Complex fractures are complicated breaks in bones, which generally require specialized care. To put it in a simple way, when the break in the bone is more severe than a routine fracture it can be considered as a complex fracture. Damage usually includes injury to multiple bones, joints, ligaments, and tendons. It requires intensive treatment and rehabilitation.

Common Causes of Complex Fracture
Athletes and aging adults are at the most risk for complex cracks, but it can affect any age group. Car crashes, high falls and sports-related injuries result in complex fractures. In addition to the treatment of an experienced orthopedic specialist, the patient may also be treated by other specialists for complete treatment to the affected area.

For complex open cracks in which the skin is parted from the bone, Diagnosis is usually simple. The specialist generally performs a physical examination, go through medicinal history and use X-beams or MRI to assess the type and severity of the fracture.

An orthopedic surgeon may use casting or pinning to treat a complex fracture or open surgery with plates and screws be required to secure the bone. Once in a while combination is utilized to verify two bones together. Both internal and external devices might be utilized to verify the wrecked bone set up. Since fractures occur in a number of patterns, choosing the best method of treatment is done according to the individual injury. The goal of the surgeon is to advance recuperating, reestablish anatomic arrangement and keep entanglements from happening later on. For athletes, their future professions will rely upon the capacity and the expertise of the orthopedic surgeon to fix the bone and related harm caused in the surrounding area.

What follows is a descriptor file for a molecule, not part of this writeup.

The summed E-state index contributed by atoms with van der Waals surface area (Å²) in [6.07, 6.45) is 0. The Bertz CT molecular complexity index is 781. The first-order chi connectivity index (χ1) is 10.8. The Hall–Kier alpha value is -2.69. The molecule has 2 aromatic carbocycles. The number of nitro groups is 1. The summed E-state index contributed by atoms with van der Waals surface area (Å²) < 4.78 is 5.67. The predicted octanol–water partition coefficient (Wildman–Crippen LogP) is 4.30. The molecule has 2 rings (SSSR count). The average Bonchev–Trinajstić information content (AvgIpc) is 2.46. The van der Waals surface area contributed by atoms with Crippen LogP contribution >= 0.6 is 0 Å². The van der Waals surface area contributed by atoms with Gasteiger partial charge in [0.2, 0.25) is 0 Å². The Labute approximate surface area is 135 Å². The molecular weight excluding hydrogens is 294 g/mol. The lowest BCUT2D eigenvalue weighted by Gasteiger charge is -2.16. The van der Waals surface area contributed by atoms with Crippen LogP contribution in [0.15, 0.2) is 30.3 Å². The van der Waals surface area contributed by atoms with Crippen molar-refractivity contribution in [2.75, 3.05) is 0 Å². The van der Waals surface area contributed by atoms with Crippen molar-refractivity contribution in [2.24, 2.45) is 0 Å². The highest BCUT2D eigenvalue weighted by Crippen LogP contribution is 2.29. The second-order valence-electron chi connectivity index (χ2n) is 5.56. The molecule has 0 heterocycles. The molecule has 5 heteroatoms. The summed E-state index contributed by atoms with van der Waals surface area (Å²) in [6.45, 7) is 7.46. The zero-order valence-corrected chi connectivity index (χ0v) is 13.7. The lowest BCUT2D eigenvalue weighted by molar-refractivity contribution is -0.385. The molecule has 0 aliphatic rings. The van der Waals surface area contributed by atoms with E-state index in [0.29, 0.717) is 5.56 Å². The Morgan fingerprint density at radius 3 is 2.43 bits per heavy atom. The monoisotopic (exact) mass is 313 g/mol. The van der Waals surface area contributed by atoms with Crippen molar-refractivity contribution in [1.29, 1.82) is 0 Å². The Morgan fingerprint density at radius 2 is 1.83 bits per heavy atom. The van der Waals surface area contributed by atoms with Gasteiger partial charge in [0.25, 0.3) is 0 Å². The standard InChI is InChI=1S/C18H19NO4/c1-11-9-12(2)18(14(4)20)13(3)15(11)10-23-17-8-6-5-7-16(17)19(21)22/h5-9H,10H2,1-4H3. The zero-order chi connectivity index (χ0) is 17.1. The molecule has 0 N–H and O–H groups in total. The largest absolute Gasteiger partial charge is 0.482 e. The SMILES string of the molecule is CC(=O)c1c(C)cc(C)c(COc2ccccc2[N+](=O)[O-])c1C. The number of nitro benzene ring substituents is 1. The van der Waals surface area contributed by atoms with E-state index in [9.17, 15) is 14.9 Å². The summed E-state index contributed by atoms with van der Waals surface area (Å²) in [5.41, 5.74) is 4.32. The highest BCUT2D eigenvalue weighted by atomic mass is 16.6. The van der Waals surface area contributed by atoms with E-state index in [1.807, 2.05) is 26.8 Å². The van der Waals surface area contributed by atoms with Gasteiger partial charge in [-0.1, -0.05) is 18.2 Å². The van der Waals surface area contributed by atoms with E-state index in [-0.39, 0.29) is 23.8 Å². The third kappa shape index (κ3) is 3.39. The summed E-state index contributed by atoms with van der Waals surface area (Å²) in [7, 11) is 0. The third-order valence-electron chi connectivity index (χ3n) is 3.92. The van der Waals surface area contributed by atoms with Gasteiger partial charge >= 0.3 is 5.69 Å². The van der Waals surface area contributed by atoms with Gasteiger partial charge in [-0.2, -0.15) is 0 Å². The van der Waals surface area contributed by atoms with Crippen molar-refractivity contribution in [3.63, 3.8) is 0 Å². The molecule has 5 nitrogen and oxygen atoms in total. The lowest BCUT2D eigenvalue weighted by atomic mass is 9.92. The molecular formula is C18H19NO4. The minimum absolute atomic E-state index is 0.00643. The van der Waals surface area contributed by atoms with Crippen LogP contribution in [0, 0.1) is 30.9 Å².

The time of recovery depends on the injury and the type of treatment given to the patient. Post Surgery, the patient is restricted from exerting any kind of weight upon the broken bone for atleast 2 months after the surgery. The orthopedic surgeon generally informs the patient - the rate at which the patient should add weight to the affected area, what kind of treatment might be required, and when normal activities can be resumed.